Coaching Leadership – Why Winning Doesn’t Always Equal Success

Why Winning Doesn’t Always Equal Success

Ironically, the greatest champions rarely focus on winning. The very best look beyond winning to achieve success. So why doesn’t winning consistently equal success?

The Coaching Leadership Style

Daniel Goleman lists six effective leadership styles in the Harvard Business Review article Leadership That Gets Results. The coaching leadership style is one of Goleman’s six styles that correlates with positive outcomes. 

While other leadership styles have a short-term focus, the coaching style looks to the future. Coaching leaders see the potential in others, and they help others develop into their full potential.

Much like an athletic coach, this style is well suited for helping others develop their strengths over time. In addition, these leaders help others improve by observing and providing an outside perspective. According to Goleman, the phrase “try this” summarizes this approach to leadership.

A Tradition of Championships

UCLA has a long tradition of winning championships in college athletics.

For example, in his 12 years as the UCLA men’s basketball coach, John Wooden won 10 NCAA national championships. Many records set by Wooden and his teams in the 1970s remain unbroken today.

Similarly, in her 18 years as UCLA’s gymnastics head coach, Valorie Kondos Field won seven NCAA national champions. Much like Wooden, many of the records set by Kondos Field and her teams remain unbroken.

While these coaches led their teams to a combined 17 national championships, neither included winning in their definition of success.

Champion Coaches Redefine Success

John Wooden and Valorie Kondos Field seemed to leverage Goleman’s Coaching Leadership Style. These leaders focused on developing the people they led rather than obsessing over championship outcomes. Wooden had to change his definition of success to lead effectively:

“Success is peace of mind that comes with the self-satisfaction in knowing you did your best to become the best that you were capable of becoming.” – John Wooden

Wooden, arguably the greatest coach of all time, didn’t focus on winning. Instead, Wooden focused on developing others into becoming all they were capable of.

After some early struggles in her leadership career, Kondos Field also redefined success:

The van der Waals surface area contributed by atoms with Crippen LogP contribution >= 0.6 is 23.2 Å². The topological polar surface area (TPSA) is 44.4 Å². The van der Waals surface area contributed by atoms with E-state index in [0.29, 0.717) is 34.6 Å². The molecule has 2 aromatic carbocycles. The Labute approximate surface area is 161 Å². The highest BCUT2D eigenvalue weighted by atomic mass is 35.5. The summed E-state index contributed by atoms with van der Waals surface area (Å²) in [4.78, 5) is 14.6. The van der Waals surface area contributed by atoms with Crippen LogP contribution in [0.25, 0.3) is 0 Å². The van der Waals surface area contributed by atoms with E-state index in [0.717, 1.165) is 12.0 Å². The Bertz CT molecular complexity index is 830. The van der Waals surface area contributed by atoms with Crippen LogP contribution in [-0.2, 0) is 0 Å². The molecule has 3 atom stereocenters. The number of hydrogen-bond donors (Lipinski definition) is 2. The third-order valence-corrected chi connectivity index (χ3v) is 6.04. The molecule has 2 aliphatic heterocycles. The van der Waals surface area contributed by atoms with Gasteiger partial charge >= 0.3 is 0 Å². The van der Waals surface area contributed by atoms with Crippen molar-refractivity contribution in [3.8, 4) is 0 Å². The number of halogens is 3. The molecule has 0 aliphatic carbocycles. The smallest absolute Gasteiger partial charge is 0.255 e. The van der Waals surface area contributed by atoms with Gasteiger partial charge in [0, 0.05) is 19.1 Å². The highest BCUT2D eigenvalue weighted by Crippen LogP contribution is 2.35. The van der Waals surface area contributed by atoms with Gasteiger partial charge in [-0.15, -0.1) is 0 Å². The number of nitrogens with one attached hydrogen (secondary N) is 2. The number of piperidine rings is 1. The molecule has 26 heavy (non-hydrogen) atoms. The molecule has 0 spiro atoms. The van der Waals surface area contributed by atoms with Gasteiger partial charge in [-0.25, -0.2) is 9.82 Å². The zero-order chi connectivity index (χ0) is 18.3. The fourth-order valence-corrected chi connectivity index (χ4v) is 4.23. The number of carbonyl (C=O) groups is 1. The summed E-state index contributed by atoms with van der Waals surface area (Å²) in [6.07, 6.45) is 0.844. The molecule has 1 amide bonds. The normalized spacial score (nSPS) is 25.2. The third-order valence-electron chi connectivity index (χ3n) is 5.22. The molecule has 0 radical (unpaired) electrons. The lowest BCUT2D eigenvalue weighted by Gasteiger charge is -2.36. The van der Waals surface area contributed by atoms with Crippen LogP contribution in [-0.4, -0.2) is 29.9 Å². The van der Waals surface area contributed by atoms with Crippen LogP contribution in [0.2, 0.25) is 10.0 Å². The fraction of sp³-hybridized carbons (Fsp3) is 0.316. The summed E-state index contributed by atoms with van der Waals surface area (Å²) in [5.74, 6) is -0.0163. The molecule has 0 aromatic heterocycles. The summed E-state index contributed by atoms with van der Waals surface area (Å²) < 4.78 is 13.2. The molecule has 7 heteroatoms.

“Real success is developing champions in life, not for your team, not for your business and, I’m sad to tell you, not even for your Christmas card bragging rights. Sorry.

I realized that I needed to fortify our student-athletes as whole human beings, not just athletes who won. So success for me shifted from only focusing on winning to developing my coaching philosophy, which is developing champions in life through sport.” – Valorie Kondos Field

Like Wooden, Kondos Field’s success came through her ability to develop whole people, not just a specific athletic skill.

Why a Focus on Winning Doesn’t Always Equal Success

It seems counterintuitive, but the most successful leaders often don’t focus on winning. Several styles might be more effective at producing immediate results, but those results will be short-lived. In comparison, the results from a coaching leadership style might take longer to develop.

“Being a dogmatic dictator may produce compliant, good little soldiers, but it doesn’t develop champions in life. It is so much easier, in any walk of life, to dictate and give orders than to actually figure out how to motivate someone to want to be better. And the reason is — we all know this — motivation takes a really long time to take root. But when it does, it is character-building and life-altering.” – Valorie Kondos Field

In building their record-setting dynasties, Wooden and Kondos Field point to people development as the core to their success. The coaching leadership style conveys a commitment to those they lead. When we use this style, we say, “I care about you, not just the results.”

The coaching leadership style forges a strong connection between the coach and their employee. The strong relationship encourages continuous feedback and provides a clear direction. As a result, employees confidently stretch and grow in this atmosphere.

While the coaching leadership style is effective, it does have its limits. This style requires a desire to be coached. If employees lack the passion or the vision to strive for their full potential, this style likely will not succeed. The coaching style also requires the leader’s expertise to be one step ahead of those they lead.

The coaching leadership style can be a highly effective approach. While this style will not produce overnight results, winning will ultimately come to leaders that choose to invest in people.

 

Read about other leadership styles here.

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